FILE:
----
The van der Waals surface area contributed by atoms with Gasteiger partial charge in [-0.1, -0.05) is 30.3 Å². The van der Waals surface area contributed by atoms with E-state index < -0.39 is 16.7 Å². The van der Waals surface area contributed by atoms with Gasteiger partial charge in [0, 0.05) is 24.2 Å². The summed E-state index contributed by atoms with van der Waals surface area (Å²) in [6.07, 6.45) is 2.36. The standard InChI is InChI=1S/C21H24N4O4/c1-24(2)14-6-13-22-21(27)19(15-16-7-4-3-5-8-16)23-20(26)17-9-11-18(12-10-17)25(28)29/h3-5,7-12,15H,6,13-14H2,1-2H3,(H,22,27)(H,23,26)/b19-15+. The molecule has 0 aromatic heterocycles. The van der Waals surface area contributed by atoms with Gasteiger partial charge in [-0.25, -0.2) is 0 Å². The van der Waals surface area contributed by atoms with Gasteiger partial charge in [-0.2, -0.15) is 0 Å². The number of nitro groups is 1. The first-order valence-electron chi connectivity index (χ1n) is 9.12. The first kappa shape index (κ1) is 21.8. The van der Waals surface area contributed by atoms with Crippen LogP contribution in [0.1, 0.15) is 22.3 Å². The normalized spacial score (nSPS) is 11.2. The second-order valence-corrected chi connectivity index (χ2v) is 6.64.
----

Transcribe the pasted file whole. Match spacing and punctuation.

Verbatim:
The van der Waals surface area contributed by atoms with Gasteiger partial charge in [-0.1, -0.05) is 30.3 Å². The van der Waals surface area contributed by atoms with E-state index < -0.39 is 16.7 Å². The van der Waals surface area contributed by atoms with Gasteiger partial charge in [0, 0.05) is 24.2 Å². The summed E-state index contributed by atoms with van der Waals surface area (Å²) in [6.07, 6.45) is 2.36. The standard InChI is InChI=1S/C21H24N4O4/c1-24(2)14-6-13-22-21(27)19(15-16-7-4-3-5-8-16)23-20(26)17-9-11-18(12-10-17)25(28)29/h3-5,7-12,15H,6,13-14H2,1-2H3,(H,22,27)(H,23,26)/b19-15+. The molecule has 0 aromatic heterocycles. The van der Waals surface area contributed by atoms with Gasteiger partial charge in [-0.25, -0.2) is 0 Å². The van der Waals surface area contributed by atoms with Gasteiger partial charge in [-0.2, -0.15) is 0 Å². The number of nitro groups is 1. The first-order valence-electron chi connectivity index (χ1n) is 9.12. The first kappa shape index (κ1) is 21.8. The van der Waals surface area contributed by atoms with Crippen LogP contribution in [0.1, 0.15) is 22.3 Å². The normalized spacial score (nSPS) is 11.2. The second-order valence-corrected chi connectivity index (χ2v) is 6.64.